“It’s not the dog in the fight, it’s the fight in the dog that counts”
In my last post I mention two stories that had caught my attention and went on to explain one of them. That was the story regarding the Quebec restaurant and the patron with a serious allergy situation. I touched on the history of inclusive advocacy, reflected on terminology and presented my case for shared responsibility.
The second story has been spurred on by a recent event but one that has become reflective of societal thinking. It’s a sensitive issue that pits various disability demographics against each other and that’s the topic of service dogs. I cannot stress enough on the difference between a “service” animal and a “comfort” animal.
The recent event involved meeting up with a longtime friend for lunch and a beer. Normally I wouldn’t reference his visual impairment because it has little to do with our friendship but is quite germane to the topic. He has a service dog (Dusty). I had called in advance to check on wheelchair accessibility and everything sounded fine except…the establishment didn’t understand that attending service animals are part of access.
After a brief discussion we entered and took a table. The owner (I’m assuming the owner although he never actually used that title) approached us to apologize for the confusion with Dusty. Now bare with me because this is my jaded side, his apology (appreciated) became a long story of justification. I’m more and more convinced that people have forgotten how to just say “sorry” and move on when an apology has been expressed. An extended narrative from basically a stranger is not required with an apology.
He did raise some very good points. He explained previous experiences where customers have shown up with “a dog in a vest” but no licence for a service dog. We discussed his knowledge base at running a restaurant, not a human rights office. He’s kept busy making sure restaurant standards, food prep, sanitation, occupational health and safety, blah, blah, blah are maintain. He runs an establishment where most animals are prohibited for food safety purposes so how is he to know which animal is which. Unfortunately he is right. A quick Google brought me over a million hits or I could order a service vest off of Amazon, no questions asked. It is easy to understand his frustration and confusion. He isn’t alone.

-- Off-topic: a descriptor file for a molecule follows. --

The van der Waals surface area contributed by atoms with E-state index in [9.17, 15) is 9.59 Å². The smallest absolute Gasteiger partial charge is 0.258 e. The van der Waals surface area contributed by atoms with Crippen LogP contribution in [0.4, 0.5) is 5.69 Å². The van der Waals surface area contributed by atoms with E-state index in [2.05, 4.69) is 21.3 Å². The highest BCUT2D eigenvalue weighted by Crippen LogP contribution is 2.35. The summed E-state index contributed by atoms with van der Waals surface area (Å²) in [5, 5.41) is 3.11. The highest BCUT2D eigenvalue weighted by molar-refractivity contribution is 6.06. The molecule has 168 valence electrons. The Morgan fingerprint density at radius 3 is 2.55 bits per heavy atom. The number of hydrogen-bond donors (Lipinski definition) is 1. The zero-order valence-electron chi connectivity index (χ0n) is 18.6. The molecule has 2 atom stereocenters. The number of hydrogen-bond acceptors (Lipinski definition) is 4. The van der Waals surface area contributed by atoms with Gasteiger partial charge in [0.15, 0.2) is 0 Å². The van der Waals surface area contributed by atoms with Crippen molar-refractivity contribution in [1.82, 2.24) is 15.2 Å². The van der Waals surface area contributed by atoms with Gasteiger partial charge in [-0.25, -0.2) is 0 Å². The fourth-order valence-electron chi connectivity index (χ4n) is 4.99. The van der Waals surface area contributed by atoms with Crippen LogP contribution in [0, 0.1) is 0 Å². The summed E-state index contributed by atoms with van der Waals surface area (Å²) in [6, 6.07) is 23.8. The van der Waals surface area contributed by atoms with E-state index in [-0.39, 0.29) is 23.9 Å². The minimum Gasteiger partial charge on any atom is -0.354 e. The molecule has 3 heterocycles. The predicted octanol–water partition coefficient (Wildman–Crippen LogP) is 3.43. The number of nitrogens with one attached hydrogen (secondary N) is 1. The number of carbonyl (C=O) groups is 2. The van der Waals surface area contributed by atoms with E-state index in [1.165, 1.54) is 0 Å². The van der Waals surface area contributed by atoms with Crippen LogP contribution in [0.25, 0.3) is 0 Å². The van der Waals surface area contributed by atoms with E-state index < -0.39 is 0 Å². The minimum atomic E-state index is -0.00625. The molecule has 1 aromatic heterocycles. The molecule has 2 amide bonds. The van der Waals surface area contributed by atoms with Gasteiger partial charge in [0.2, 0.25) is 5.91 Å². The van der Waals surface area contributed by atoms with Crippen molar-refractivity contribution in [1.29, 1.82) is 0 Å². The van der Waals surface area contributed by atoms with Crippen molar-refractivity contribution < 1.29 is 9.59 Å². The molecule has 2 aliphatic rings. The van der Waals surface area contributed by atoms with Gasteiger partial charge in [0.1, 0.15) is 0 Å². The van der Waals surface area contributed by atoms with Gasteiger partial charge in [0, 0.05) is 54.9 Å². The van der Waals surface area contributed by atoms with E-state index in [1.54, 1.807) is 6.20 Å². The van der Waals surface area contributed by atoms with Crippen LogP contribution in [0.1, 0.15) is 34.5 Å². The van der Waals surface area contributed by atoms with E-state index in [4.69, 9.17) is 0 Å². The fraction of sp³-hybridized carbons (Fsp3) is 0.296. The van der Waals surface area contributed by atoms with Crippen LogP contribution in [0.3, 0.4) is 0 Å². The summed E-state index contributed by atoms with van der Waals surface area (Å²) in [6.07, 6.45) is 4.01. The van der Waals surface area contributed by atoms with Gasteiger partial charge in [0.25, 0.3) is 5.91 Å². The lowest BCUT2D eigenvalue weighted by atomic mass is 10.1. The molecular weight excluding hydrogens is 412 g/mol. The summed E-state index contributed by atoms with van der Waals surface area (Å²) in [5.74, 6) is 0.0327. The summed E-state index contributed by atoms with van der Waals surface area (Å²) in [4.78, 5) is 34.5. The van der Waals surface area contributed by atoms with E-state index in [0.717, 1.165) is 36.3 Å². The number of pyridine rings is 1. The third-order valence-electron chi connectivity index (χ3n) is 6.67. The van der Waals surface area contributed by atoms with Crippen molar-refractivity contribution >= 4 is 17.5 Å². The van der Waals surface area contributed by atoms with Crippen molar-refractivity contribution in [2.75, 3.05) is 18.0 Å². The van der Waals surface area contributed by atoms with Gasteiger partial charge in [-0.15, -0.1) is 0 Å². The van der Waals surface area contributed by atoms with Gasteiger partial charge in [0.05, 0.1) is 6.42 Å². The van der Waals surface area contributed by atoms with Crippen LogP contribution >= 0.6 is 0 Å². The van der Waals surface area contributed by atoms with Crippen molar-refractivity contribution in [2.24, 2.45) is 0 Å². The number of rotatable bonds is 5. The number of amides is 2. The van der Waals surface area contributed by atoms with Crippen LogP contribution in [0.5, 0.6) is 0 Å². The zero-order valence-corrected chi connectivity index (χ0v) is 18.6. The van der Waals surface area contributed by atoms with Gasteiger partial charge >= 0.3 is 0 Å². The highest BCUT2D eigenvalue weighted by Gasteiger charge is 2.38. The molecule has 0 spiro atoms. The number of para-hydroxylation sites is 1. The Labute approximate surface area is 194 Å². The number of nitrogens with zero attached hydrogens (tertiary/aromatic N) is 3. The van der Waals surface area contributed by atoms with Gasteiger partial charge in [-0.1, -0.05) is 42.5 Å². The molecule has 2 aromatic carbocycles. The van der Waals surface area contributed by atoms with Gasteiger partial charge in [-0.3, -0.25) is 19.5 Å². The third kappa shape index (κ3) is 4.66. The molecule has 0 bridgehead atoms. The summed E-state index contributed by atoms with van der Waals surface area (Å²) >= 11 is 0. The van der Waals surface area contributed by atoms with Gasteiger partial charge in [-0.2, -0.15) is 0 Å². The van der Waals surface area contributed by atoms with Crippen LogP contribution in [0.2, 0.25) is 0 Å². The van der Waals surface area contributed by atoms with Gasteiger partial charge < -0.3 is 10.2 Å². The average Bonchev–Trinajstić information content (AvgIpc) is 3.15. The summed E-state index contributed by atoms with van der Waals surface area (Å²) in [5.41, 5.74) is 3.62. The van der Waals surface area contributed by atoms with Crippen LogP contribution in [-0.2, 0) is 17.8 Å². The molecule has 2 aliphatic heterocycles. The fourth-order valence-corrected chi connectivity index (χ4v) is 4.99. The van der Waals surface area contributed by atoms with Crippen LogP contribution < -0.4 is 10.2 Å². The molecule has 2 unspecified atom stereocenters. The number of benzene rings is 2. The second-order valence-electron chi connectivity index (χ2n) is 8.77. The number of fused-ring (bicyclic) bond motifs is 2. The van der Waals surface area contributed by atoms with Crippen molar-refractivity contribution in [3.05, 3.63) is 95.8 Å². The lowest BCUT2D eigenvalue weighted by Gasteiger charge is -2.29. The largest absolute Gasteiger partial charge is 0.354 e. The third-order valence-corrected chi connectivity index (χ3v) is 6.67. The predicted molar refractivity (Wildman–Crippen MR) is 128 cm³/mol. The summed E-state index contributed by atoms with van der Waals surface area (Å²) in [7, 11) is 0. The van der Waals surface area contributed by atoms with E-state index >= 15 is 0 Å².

Service animal legislation tends to be provincial jurisdiction while what a service animal is happens to be defined in a number of pieces of national regulations. In other words what you think is a service animal may, in fact, be a “comfort” animal and that is a whole different can of worms. This is where conflict between disability demographics begins to raise its ugly head. Restaurants Canada provides a rudimentary Best Practices sheet on what kind of legislation directs treatment of service animals.
The current patchwork of rules, regulations and policies regarding service animals was basically designed around guide dogs. Their fight was to get recognition and protection for their service animal. This was back in a time where we spoken primarily of “guide dogs”. My concern here is a slow erosion of rights fought hard for in the 80’s and 90’s by the visually impaired community due to the changing face of disability.
In this expanded community we now use some form of animal for PTSD, autism, anxiety disorders, severe allergy management, seizure disorders, and the list continues to grow. As this list continue to grow and an increasing amount of comfort animals fall through the bureaucratic cracks the whole seriousness of service animals is being eroded. It has now eroded to the point where even landlords knowingly refuse legitimate service dogs.
It’s time for the new “players” at the table of activism to step up to the challenge of legislative reform that will work for them. Many in my generation of activists have either left this world or are past their best before date. I have outlived many of my activism peers but after 50 years of “fighting the good fight“I would really like to just sit back and kick back. However, based on current relationships, I have some concerns over the commitment or knowledge level of the new generation of activists. too many in the new generation confuse I’ve seen too many confuse peer support with activism. The peer support process does not usually involve system changers. A good activist goes after the solution not reinvent the problem.
Not only do you have to fight for advancement, you need to protect and understand gains made…